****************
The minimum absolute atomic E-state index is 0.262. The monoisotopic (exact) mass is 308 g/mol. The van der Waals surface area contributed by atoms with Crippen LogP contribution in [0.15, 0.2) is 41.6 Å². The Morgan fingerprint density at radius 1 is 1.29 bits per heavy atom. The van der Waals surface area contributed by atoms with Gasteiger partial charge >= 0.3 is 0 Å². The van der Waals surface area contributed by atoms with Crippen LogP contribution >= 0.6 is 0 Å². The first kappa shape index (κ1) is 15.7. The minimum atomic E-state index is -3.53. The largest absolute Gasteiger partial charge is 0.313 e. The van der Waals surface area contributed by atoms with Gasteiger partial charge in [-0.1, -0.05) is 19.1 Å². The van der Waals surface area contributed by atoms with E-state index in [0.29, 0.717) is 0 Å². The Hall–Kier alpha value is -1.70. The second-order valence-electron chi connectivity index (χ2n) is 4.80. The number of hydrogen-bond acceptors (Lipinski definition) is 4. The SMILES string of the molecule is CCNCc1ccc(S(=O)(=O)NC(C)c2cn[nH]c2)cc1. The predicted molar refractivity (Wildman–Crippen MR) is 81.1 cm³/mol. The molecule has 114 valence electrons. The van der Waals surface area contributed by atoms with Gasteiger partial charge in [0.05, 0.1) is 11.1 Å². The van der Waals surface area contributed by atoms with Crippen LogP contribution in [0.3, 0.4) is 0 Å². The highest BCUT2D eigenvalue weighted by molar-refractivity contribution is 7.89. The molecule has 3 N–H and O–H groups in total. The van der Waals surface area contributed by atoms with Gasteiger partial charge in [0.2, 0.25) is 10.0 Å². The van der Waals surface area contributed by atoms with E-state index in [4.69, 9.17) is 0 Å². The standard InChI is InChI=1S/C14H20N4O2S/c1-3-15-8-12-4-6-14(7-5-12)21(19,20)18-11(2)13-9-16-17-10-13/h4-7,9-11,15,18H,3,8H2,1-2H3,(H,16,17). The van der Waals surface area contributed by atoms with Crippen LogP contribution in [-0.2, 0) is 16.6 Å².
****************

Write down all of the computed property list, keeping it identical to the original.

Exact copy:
The minimum absolute atomic E-state index is 0.262. The monoisotopic (exact) mass is 308 g/mol. The van der Waals surface area contributed by atoms with Crippen LogP contribution in [0.15, 0.2) is 41.6 Å². The Morgan fingerprint density at radius 1 is 1.29 bits per heavy atom. The van der Waals surface area contributed by atoms with Gasteiger partial charge >= 0.3 is 0 Å². The van der Waals surface area contributed by atoms with Crippen LogP contribution >= 0.6 is 0 Å². The first kappa shape index (κ1) is 15.7. The minimum atomic E-state index is -3.53. The largest absolute Gasteiger partial charge is 0.313 e. The van der Waals surface area contributed by atoms with Gasteiger partial charge in [-0.1, -0.05) is 19.1 Å². The van der Waals surface area contributed by atoms with E-state index in [0.29, 0.717) is 0 Å². The Hall–Kier alpha value is -1.70. The second-order valence-electron chi connectivity index (χ2n) is 4.80. The number of hydrogen-bond acceptors (Lipinski definition) is 4. The SMILES string of the molecule is CCNCc1ccc(S(=O)(=O)NC(C)c2cn[nH]c2)cc1. The predicted molar refractivity (Wildman–Crippen MR) is 81.1 cm³/mol. The molecule has 114 valence electrons. The van der Waals surface area contributed by atoms with Gasteiger partial charge in [0.05, 0.1) is 11.1 Å². The van der Waals surface area contributed by atoms with Crippen LogP contribution in [0.3, 0.4) is 0 Å². The highest BCUT2D eigenvalue weighted by molar-refractivity contribution is 7.89. The molecule has 3 N–H and O–H groups in total. The van der Waals surface area contributed by atoms with Gasteiger partial charge in [0.2, 0.25) is 10.0 Å². The van der Waals surface area contributed by atoms with E-state index in [4.69, 9.17) is 0 Å². The standard InChI is InChI=1S/C14H20N4O2S/c1-3-15-8-12-4-6-14(7-5-12)21(19,20)18-11(2)13-9-16-17-10-13/h4-7,9-11,15,18H,3,8H2,1-2H3,(H,16,17). The van der Waals surface area contributed by atoms with Crippen LogP contribution in [-0.2, 0) is 16.6 Å².